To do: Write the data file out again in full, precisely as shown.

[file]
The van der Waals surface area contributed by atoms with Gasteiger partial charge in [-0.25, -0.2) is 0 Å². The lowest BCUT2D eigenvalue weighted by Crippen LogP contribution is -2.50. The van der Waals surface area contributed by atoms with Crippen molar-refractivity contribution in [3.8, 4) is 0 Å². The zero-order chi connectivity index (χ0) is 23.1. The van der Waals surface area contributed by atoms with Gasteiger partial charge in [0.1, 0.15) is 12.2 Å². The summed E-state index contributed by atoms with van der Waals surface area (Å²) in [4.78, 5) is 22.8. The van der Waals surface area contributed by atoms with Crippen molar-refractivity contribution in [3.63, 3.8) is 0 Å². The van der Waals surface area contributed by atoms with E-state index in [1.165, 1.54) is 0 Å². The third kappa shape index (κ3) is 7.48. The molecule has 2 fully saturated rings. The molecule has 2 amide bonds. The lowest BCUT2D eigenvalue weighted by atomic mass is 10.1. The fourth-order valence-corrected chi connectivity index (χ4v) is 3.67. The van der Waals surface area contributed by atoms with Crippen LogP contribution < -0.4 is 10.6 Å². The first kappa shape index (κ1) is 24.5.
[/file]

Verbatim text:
The van der Waals surface area contributed by atoms with Gasteiger partial charge in [-0.25, -0.2) is 0 Å². The lowest BCUT2D eigenvalue weighted by Crippen LogP contribution is -2.50. The van der Waals surface area contributed by atoms with Crippen molar-refractivity contribution in [3.8, 4) is 0 Å². The zero-order chi connectivity index (χ0) is 23.1. The van der Waals surface area contributed by atoms with Gasteiger partial charge in [0.1, 0.15) is 12.2 Å². The summed E-state index contributed by atoms with van der Waals surface area (Å²) in [4.78, 5) is 22.8. The van der Waals surface area contributed by atoms with Crippen molar-refractivity contribution in [3.63, 3.8) is 0 Å². The van der Waals surface area contributed by atoms with E-state index in [1.165, 1.54) is 0 Å². The third kappa shape index (κ3) is 7.48. The molecule has 2 fully saturated rings. The molecule has 2 amide bonds. The lowest BCUT2D eigenvalue weighted by atomic mass is 10.1. The fourth-order valence-corrected chi connectivity index (χ4v) is 3.67. The van der Waals surface area contributed by atoms with Crippen LogP contribution < -0.4 is 10.6 Å². The first kappa shape index (κ1) is 24.5.